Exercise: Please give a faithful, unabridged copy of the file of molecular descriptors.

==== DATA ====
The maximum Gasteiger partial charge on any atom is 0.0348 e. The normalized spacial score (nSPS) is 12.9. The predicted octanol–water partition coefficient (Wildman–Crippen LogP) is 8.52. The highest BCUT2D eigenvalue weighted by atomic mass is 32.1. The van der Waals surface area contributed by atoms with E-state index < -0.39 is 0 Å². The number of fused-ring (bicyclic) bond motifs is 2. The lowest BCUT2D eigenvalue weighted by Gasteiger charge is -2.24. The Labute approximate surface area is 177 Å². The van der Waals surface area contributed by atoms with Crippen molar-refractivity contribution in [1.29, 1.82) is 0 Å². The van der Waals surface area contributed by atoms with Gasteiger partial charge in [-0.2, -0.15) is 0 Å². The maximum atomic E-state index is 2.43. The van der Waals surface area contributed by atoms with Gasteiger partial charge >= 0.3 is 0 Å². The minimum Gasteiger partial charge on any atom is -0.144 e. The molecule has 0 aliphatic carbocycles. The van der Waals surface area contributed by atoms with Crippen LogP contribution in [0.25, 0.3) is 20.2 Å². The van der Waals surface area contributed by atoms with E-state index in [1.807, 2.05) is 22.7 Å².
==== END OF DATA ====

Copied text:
The maximum Gasteiger partial charge on any atom is 0.0348 e. The normalized spacial score (nSPS) is 12.9. The predicted octanol–water partition coefficient (Wildman–Crippen LogP) is 8.52. The highest BCUT2D eigenvalue weighted by atomic mass is 32.1. The van der Waals surface area contributed by atoms with E-state index < -0.39 is 0 Å². The number of fused-ring (bicyclic) bond motifs is 2. The lowest BCUT2D eigenvalue weighted by Gasteiger charge is -2.24. The Labute approximate surface area is 177 Å². The van der Waals surface area contributed by atoms with Crippen molar-refractivity contribution in [1.29, 1.82) is 0 Å². The van der Waals surface area contributed by atoms with Gasteiger partial charge in [-0.2, -0.15) is 0 Å². The maximum atomic E-state index is 2.43. The van der Waals surface area contributed by atoms with Gasteiger partial charge >= 0.3 is 0 Å². The minimum Gasteiger partial charge on any atom is -0.144 e. The molecule has 0 aliphatic carbocycles. The van der Waals surface area contributed by atoms with Crippen LogP contribution in [0.25, 0.3) is 20.2 Å². The van der Waals surface area contributed by atoms with E-state index in [1.807, 2.05) is 22.7 Å².